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Homework Help: Inelastic collision of snadwiches

  1. Jun 11, 2009 #1
    1. The problem statement, all variables and given/known data

    On a greasy, essentially frictionless lunch counter, a submarine sandwich of mass 0.480 kg, moving with speed 3.00 m/s to the left, collides with a grilled cheese sandwich of mass 0.270 kg moving with speed 1.10 m/s to the right.

    1) If the two sandwiches stick together, what is the final velocity? (Take the positive velocities to the right.)

    2) How much mechanical energy dissipates in the collision?

    2. Relevant equations

    Pi = Pf ==> m1v1i + m2v2i = m1v1f + m2v2f

    KEi does not equal KEf

    KE = 0.5 m v^2

    3. The attempt at a solution

    I figured out the first unknown, which came out to be -1.52 m/s.

    I have difficulty finding the answer to the second part "mechanical energy dissipates in the collision". i have no clue on how to approach to this

    in anyhow, I didn't stop working, i had calculated the initial kinetic energy of each particle before they collide which came out to be the following.

    KE for submarine sandwich = 2.16 J
    KE for the other sandwich = 0.16335 J

    and the Final Kinetic energy of the system should equal 0.8664 J

    can anyone please tell me how to figure out the answer for the second part of the question?
    Last edited: Jun 11, 2009
  2. jcsd
  3. Jun 11, 2009 #2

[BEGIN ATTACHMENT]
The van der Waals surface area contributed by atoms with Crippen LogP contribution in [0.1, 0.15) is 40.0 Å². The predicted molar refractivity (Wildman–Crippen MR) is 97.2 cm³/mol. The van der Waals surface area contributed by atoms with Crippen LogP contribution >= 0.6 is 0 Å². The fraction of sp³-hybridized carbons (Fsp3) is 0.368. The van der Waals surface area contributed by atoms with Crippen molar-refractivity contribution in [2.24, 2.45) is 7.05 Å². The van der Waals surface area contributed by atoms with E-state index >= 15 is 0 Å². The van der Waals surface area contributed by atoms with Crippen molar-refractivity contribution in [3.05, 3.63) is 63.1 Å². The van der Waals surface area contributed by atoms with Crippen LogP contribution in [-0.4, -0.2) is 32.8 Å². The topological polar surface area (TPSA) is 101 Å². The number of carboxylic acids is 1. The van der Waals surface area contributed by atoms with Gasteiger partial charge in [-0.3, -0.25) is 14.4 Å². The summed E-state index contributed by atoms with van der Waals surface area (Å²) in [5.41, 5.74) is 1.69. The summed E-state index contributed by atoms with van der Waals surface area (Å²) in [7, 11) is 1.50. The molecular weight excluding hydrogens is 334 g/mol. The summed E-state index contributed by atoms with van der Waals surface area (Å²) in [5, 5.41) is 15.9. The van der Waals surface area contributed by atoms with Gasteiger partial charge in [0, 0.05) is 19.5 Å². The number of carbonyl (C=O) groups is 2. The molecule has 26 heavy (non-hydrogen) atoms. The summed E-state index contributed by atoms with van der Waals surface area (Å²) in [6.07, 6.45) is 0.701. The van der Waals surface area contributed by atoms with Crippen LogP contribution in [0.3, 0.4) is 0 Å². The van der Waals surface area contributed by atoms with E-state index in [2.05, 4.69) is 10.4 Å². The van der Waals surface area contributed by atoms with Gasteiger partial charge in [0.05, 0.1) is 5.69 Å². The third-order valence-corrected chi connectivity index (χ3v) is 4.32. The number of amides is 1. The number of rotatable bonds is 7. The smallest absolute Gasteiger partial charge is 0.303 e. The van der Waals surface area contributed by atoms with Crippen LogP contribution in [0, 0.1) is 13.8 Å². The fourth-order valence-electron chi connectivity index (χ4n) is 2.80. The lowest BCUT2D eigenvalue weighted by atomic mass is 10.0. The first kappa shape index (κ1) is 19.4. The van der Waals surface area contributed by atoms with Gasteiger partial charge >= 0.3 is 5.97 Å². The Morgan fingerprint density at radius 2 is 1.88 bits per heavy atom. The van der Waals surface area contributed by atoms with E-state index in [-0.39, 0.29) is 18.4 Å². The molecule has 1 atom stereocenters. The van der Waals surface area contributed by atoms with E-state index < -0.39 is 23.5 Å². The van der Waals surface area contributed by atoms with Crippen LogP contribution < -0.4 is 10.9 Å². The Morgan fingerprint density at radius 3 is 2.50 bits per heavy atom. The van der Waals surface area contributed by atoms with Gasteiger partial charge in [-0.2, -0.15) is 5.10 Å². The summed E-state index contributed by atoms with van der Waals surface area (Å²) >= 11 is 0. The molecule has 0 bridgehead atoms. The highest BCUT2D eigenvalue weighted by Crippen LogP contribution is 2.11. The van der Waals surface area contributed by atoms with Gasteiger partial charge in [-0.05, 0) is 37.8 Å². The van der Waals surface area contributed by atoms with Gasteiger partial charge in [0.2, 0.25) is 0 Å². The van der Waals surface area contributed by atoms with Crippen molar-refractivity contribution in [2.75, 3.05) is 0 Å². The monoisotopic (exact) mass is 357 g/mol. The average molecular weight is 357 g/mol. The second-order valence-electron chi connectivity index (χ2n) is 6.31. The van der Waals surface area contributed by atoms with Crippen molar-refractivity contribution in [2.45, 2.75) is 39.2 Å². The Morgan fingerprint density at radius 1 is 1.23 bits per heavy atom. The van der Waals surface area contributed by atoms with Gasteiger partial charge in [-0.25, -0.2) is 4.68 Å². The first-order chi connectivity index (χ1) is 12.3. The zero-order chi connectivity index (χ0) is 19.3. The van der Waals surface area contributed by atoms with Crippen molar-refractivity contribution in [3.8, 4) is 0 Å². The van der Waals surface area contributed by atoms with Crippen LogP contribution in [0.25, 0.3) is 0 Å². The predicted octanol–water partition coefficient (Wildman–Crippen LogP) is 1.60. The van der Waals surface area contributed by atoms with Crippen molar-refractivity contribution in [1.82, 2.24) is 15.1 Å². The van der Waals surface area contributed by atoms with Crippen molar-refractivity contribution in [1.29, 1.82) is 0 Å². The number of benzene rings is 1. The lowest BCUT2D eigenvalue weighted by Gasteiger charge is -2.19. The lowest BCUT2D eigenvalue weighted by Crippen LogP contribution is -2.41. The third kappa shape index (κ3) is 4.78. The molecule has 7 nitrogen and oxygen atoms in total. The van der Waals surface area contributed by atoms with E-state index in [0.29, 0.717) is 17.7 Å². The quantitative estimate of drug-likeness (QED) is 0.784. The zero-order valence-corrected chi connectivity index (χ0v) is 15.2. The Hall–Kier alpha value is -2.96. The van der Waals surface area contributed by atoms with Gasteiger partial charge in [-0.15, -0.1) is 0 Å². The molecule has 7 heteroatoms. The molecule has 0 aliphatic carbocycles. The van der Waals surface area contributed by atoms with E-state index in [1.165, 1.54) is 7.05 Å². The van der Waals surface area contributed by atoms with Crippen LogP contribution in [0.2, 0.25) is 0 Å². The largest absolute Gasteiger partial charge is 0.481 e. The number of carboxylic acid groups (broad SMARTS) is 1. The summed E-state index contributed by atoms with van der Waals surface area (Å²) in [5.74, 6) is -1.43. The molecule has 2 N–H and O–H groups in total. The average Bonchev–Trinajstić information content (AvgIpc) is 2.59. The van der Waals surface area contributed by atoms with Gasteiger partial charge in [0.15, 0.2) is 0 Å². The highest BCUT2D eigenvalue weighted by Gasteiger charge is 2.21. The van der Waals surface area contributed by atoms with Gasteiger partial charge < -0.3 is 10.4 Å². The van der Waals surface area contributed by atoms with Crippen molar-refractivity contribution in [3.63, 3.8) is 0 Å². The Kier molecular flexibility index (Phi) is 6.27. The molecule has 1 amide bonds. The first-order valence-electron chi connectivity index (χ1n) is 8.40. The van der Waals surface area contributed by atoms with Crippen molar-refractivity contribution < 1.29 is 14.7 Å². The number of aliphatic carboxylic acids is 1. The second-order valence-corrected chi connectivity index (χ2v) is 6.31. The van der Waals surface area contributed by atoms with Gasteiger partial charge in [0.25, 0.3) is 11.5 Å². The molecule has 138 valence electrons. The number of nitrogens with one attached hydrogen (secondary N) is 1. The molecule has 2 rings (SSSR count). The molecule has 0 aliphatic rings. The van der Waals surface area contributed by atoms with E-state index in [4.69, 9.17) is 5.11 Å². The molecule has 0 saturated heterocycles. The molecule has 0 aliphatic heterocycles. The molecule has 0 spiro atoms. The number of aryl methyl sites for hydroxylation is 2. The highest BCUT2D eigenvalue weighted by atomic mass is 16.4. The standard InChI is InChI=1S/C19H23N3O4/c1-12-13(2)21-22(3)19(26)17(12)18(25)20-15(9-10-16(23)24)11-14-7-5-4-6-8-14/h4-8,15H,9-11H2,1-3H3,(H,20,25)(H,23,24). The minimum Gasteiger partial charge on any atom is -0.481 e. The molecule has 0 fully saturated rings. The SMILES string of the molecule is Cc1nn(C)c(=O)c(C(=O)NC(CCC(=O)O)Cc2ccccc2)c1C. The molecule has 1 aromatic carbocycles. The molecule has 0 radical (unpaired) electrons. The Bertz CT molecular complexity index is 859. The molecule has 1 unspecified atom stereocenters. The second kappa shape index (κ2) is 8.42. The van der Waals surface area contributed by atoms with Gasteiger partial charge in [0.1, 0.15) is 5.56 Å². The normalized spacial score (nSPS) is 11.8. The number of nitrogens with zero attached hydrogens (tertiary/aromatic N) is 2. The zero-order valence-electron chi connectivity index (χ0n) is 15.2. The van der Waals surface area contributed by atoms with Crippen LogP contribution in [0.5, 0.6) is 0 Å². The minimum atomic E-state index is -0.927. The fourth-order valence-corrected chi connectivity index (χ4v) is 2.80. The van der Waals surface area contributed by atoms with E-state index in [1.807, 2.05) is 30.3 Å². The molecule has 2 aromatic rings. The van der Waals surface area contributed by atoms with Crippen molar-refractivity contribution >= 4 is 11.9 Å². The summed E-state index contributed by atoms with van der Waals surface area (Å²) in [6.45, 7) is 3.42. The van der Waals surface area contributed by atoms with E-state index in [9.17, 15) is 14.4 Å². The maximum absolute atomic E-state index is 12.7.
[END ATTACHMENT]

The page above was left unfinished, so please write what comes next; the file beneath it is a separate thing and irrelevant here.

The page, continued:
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    You're almost there. How would you interpret the difference in kinetic energies?
  4. Jun 11, 2009 #3
    I really can't think of anything.

    I tried dividing them, once i used Kf/Ki and the other time i put Ki/Kf. Both were wrong answers.

    Would you help me please?
  5. Jun 11, 2009 #4


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    In an inelastic collision kinetic energy is not conserved as you know. But energy as a whole is always conserved so it cannot just disappear. It goes into the deformation of objects,sound, heat etc. How much energy has gone into deforming the sandwiches in your system?
  6. Jun 11, 2009 #5
    Thanks A lot Cyosis, I thought about it a little and i subtracted the final KE from The total Initial energy and got the correct answer. :)
  7. Jun 11, 2009 #6


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    Yep that's correct. The dissipated energy is just the energy that has "disappeared".
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